In today’s life it’s obvious to see that people are busy, not only are people busy, but children are busier and more overscheduled then they have ever been. So, when we do our workshops it’s a huge concern for us if we are really reaching people for the long haul, or are we just motivating them for 2 or 3 months to do outdoor education and then they shove their Project WILD book in their closet never to be used again? We may never really know. Just last week someone was telling me that they found new Project WILD books at a garage sale last year, that pretty much made my heart drop.
So how important exactly is a short nature hike through a prairie? It’s one of the most burning education questions of the decade, and, according to experts, a lack of routine contact with nature may result in stunted academic and developmental growth. This unwanted side-effect of the electronic age is called Nature Deficit Disorder (NDD). The term was coined by author Richard Louv in his book Last Child in the Woods in order to explain how our societal disconnect with nature is affecting today’s children. Louv says we have entered a new era of suburban sprawl that restricts outdoor play, in conjunction with a plugged-in culture that draws kids indoors.
As environmental educators we know that sometimes children just do not want to go outside. They would rather sit in the comfort of their room, and watch the latest episode of the newest tv series on Netflix. But, even if children go out for 20 minutes a day, heck even five minutes a day, that is better than nothing.
Today I am going to share with you 5 outdoor related activities to do in under 5 minutes, while still having a meaningful experience outside.
1) Sprout Your Socks: I know for a fact that my washing machine eats my sock pairs so that there always seems to be a sock missing from my pair. Well, that extra sock you can never find a match to does not need to be needlessly thrown away. You can use it as a seed collector. Instead of putting your sock on and then your shoe, try it the other way around with your sock on the outside of your shoe. Then go for a quick walk outside, and when you come in see what seeds or objects have stuck to it. Peel your sock off, put it in a plastic bag, spray a little water on it, seal it, and then hang it by a window for some light, in a few days you will have your own little garden.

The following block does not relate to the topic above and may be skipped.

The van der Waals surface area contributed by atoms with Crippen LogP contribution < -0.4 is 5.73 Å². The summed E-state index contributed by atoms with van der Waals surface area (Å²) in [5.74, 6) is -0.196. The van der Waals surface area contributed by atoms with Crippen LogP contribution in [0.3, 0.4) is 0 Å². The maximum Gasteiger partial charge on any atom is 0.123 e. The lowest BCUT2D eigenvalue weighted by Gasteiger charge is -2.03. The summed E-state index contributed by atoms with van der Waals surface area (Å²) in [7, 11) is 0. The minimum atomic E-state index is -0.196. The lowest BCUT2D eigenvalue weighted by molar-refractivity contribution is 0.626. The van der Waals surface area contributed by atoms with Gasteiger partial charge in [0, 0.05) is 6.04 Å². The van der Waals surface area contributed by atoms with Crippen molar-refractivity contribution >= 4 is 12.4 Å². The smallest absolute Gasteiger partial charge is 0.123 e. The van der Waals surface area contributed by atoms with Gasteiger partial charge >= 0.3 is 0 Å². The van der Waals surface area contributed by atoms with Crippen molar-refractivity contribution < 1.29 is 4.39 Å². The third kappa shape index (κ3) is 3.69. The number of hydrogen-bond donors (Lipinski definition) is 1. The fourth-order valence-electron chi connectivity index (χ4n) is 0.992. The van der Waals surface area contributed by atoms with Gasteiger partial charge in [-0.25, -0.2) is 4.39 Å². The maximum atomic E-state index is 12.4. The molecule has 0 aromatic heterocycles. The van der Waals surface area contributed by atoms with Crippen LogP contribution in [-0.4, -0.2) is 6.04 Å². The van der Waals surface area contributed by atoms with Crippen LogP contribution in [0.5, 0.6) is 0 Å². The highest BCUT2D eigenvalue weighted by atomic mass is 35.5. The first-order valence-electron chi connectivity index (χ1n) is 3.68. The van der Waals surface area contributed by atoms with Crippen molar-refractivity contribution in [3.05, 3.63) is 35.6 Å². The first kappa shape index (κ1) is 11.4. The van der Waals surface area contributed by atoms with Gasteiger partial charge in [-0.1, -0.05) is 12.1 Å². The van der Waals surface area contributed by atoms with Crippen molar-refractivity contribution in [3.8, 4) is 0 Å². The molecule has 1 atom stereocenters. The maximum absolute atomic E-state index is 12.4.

2) Look Under a Rock: Probably one of the most simple things you can do. This can be a rock, or a log, or even an old piece of junk laying around your house. Simply turn something over and observe. You could also ask these questions to start a discussion with your child:
- What kind of insects do you see?
- What patterns in the dirt can you find?
- Are there any slug trails or worm holes?
3) Wildlife Hunt:
Go out to a local park, or your backyard (depending how much time you have) and look through a habitat and see what you find, have a “Five senses scavenger hunt.”
- What signs of life does your child hear?
- What does the bark of a tree feel like?
- What does that blade of grass smell like?
- What signs of wildlife might be easy to see?
4) Raindrop Plop!
It is common to see a child stick out their tongue to catch a raindrop, but with this science activity, you can catch it and bring it inside! The materials you need include flour, a pie pan, and a rainy day. First, sift some flour into a baking pan or pie pan until it is about one inch thick and covering the pan. Take the floured pan outside and let the rain come down on the pan for about a minute. When the rain hits the pan of flour, a tiny “dough drop” is formed. These “drops” can then be sifted from the flour and examined. You can count the flour drops, compare the differences in size and shape. If you have a food scale around the kitchen, you can even compare the weight of the flour drops!
5) I love Dirt!
Dirt can be one of the most fun, and simple nature activities, because usually you can find dirt anywhere and everywhere. Let your child explore and GET DIRTY! Use different tools in the dirt such as buckets, paper towel rolls, Old Flowerpots, cottonballs, etc.